Be an example where YOU are.

 

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Filed under Christian Living, the future, Witnessing

The Hard Way

The following comes from a post I wrote for ProverbialThought.com. Even though I wrote this a couple of years ago, nothing has changed; I still see people making poor choices, making things harder than they need to be, and it breaks my heart. Oh, if only we would follow the path of Wisdom!

Proverbs 13:15

“Good understanding giveth favour: but the way of transgressors is hard.” KJV

“A person with good sense is respected; a treacherous person is headed for destruction.” NLT

 A Hard Life

Every now and then you may encounter people with a look that older than than their age. You may meet a man who is only in his thirties, but looks like he over sixty. A young woman may cross your path that is wrinkled, bent over, and haggard, only to find out that she is 28 years way too old.

What makes people look like they are much older than their chronological age? Hard lives. Lifestyles bent on destruction.

To be fair, there are others that you may see who have been through a lot of pain and suffering due to circumstances beyond their control. These, too, may look older than they actually are. Life has been hard on them. But for many, what they have endured has been the result of a transgressor’s path, and that’s a hard road.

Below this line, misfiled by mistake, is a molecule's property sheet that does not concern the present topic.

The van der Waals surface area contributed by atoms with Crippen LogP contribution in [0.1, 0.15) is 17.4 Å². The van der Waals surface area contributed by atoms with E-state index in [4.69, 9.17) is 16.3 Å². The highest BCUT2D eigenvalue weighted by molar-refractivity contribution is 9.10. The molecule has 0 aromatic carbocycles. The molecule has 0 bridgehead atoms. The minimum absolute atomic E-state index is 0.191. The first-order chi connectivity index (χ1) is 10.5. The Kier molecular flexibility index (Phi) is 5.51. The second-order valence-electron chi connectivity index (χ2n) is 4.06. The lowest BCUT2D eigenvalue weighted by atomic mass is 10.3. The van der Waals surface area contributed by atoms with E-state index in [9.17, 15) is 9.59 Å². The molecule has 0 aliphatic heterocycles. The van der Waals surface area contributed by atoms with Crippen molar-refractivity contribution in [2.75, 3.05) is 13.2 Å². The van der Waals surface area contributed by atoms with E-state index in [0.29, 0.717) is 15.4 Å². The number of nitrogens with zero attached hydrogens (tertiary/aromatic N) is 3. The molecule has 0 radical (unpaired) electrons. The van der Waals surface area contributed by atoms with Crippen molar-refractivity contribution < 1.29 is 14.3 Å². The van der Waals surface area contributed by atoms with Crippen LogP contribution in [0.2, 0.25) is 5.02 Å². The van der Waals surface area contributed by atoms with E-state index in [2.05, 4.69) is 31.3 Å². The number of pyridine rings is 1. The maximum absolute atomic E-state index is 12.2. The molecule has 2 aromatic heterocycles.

Good Sense

A person that exhibits good sense (“understanding”) is typically a person who takes better care of himself. Good sense says, “Hey, maybe staying up late every night partying until the sun comes up is a bad idea.” Good sense says, “You know, taking that drug might be harmful, not to mention addictive.

Someone with understanding and good sense is also somebody others respect and trust. For example, this type of man or woman is the one who gets the job or promotion. He or she is the one who gets awards and bonuses. They are also the ones who have lower life insurance premiums and rarely have to pay large down payments to purchase anything on credit.

However, the transgressor is the one who nobody really trusts closing the store at night. He’s the one who always calls in sick on Monday morning. Life insurance companies consider him a “high risk” and deny him coverage. And when it comes to buying a house or new car, all he can do is rent.

Advice for the Road

Let me give you some advice. If you are planning on traveling down the “hard road” of life, plan on things never going your way. But don’t think you can blame all of your woes on those with more than you, because they have “understanding;” they can see through your schemes.

Don’t blame the government. Don’t blame the church people. Don’t blame your boss (if you can keep one). Don’t blame anyone for the path that you have chosen.

Also, if you are planning to live a life that transgresses God’s word (His law), don’t blame Him when things don’t go the way you plan. He warned you.